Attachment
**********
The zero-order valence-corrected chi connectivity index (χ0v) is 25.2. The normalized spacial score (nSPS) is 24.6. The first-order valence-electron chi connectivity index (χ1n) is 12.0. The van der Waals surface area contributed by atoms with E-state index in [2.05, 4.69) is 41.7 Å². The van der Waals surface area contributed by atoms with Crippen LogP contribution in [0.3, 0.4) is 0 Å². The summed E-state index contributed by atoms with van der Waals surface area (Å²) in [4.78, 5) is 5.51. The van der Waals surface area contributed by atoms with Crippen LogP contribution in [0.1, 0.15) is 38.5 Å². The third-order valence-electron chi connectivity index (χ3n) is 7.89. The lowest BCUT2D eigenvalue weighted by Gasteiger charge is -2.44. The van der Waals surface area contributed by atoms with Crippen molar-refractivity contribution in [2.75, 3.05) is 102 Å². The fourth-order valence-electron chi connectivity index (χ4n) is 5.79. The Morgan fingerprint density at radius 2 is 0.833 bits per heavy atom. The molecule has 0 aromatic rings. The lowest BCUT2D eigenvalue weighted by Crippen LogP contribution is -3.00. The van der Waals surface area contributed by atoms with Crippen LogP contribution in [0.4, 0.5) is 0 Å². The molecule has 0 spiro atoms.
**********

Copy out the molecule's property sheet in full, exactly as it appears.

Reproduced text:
The zero-order valence-corrected chi connectivity index (χ0v) is 25.2. The normalized spacial score (nSPS) is 24.6. The first-order valence-electron chi connectivity index (χ1n) is 12.0. The van der Waals surface area contributed by atoms with E-state index in [2.05, 4.69) is 41.7 Å². The van der Waals surface area contributed by atoms with Crippen LogP contribution in [0.3, 0.4) is 0 Å². The summed E-state index contributed by atoms with van der Waals surface area (Å²) in [4.78, 5) is 5.51. The van der Waals surface area contributed by atoms with Crippen LogP contribution in [0.1, 0.15) is 38.5 Å². The third-order valence-electron chi connectivity index (χ3n) is 7.89. The lowest BCUT2D eigenvalue weighted by Gasteiger charge is -2.44. The van der Waals surface area contributed by atoms with Crippen molar-refractivity contribution in [2.75, 3.05) is 102 Å². The fourth-order valence-electron chi connectivity index (χ4n) is 5.79. The Morgan fingerprint density at radius 2 is 0.833 bits per heavy atom. The molecule has 0 aromatic rings. The lowest BCUT2D eigenvalue weighted by Crippen LogP contribution is -3.00. The van der Waals surface area contributed by atoms with Crippen LogP contribution in [0.4, 0.5) is 0 Å². The molecule has 0 spiro atoms.